What to think through when choosing a letting agent

publication date: Aug 13, 2014
 | 
author/source: Kate Faulkner, Property Expert and Author of Which? Property Books
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Choosing a letting agent

Whether you are a landlord or a tenant, you may not realise it, but anyone can become a letting agent.

Despite the fact that there are in excess of 100 checks a property needs to pass to be legally let, the government, local authorities and people like trading standards do very little to make sure a letting agent is operating a legitimate business.

How to choose a good letting agent
How to avoid a rogue landlord

The problem is so bad that when most companies and sectors are desperately asking governments to reduce regulation, the ‘good guys’ in the lettings industry are desperate for regulation to be introduced.

The reason is that self-regulated letting agents who belong to schemes such as NALS, SafeAgent, RICs and UKARLA are fed up with losing business to letting agents who offer ‘cheap fee’s’ such as 5% commission rates. Any agent who abides by the law would find it impossible to make money at 5% commission – I know, I’ve reviewed the numbers!

How to choose a good letting agent 

Agents will run off with your rent! 
It might not happen, but it has to many a landlord. If your letting agent doesn’t belong to a self-regulated scheme, then they are unlikely to have ‘client money protection’ (CMP). What this means is if a member of staff steals the rent, or the business goes bust, your money is protected in an account which is insured.


If an agent doesn’t have CMP, then you are at risk of losing some if not all of your rent, so if it’s not passed on the day you expect, you need to call straight away. Even if you do, if they have spent all your money, you have very little chance of getting it back.

How to choose a good letting agent 

Choosing the right letting agent to work with
Most people don’t choose the letting agent or landlord before they choose the property – and I think you should! Here’s more about this on the interview I did for ITV London, you can watch the video.


Basically if you choose a property and don’t check the agent is self-regulated and has client money protection, you won’t know if:-

  1. If your deposit has been protected legally in a tenancy deposit scheme

  2. Your rent is safe when the tenant pays it to the agent

  3. Your property passes all the legal requirements

  4. A dispute over maintenance is the fault of the landlord or tenant

  5. The tenancy agreement is up to date and doesn’t have any unfair terms and conditions


How to rent a property quick guide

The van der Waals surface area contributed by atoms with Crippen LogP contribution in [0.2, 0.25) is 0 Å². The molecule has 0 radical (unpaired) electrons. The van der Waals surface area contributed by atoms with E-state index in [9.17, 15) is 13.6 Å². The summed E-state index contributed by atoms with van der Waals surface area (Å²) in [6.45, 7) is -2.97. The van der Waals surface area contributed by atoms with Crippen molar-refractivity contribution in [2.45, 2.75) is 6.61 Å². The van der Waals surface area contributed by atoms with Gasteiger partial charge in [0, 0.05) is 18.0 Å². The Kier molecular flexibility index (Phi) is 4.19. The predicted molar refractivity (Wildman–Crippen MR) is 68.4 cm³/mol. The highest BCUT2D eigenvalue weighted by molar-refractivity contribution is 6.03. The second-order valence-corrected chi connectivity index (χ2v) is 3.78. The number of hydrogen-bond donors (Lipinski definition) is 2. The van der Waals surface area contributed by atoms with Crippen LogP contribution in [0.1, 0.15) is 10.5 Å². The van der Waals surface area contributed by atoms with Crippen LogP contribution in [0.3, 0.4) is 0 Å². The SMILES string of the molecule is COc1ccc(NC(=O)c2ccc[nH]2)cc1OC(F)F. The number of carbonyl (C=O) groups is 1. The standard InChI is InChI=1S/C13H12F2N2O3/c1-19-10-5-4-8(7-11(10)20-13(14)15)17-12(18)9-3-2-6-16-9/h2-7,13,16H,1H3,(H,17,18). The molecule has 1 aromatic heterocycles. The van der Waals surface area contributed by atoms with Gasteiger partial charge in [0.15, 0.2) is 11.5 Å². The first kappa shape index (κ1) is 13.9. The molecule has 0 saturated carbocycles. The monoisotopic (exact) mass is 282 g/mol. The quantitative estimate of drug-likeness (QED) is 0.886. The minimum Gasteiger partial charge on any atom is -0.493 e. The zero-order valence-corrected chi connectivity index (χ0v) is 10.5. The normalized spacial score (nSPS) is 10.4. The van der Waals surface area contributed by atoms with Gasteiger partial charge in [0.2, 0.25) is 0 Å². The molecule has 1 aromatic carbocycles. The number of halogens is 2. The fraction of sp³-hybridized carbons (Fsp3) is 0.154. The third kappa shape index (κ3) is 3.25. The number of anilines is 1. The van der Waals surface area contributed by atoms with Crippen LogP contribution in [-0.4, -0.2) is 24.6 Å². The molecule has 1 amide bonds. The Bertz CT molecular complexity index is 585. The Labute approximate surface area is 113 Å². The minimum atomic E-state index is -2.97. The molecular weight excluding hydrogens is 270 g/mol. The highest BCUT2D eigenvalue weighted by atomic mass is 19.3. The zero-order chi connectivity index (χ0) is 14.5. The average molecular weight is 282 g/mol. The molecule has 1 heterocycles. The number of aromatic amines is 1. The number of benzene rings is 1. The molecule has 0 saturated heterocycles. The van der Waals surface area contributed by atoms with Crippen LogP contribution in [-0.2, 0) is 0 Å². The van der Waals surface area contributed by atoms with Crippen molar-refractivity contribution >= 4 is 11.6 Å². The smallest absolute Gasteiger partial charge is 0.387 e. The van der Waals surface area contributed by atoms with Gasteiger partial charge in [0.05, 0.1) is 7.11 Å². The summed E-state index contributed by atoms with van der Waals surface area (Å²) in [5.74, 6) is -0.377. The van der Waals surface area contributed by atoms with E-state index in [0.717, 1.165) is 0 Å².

What about landlord or letting agent licencing or belonging to a property ombudsman? 
By the end of 2014 or start of 2015, in England, all letting agents, by law will have to belong to an ombudsman. This is good news in that it will offer you a free, independent complaints procedure and if agreed, money to compensate you for things which have gone wrong.


However, all this requires is the letting agent filling in a form, securing professional indemnity insurance and then paying their membership fee.

Unfortunately belonging to these schemes doesn’t require client money protection (CMP) so it’s not the most secure way of letting a property through an agent. NALS, RICs, ARLA and UKALA offer much better protection.

In Scotland, all agents (and landlords) already need to be registered and you can find out more at Renting Scotland.

In Wales, currently it’s similar to the English system, but this is expected to change dramatically in 2015, possibly as early as April 2015 when any landlord or letting agent will need to be licenced. The big change will be if you are self-managing your property, you won’t be able to do this anymore unless you join the existing self-regulated schemes like NALs, ARLA or RICs. Being a member of a landlord association won’t allow you, at the moment, to manage your own property.

In Northern Ireland, all landlords have to be licenced too, but agents don’t have to be as yet.

To make things simple across the UK, always use a letting agent who is ARLA, NALs, RICs or UKALA registered as they are the ones that abide by the minimum laws but offer more in terms of client money protection.  


All our information is brought to you by Kate Faulkner, author of
Which? Property books and one of the UK's top property experts.
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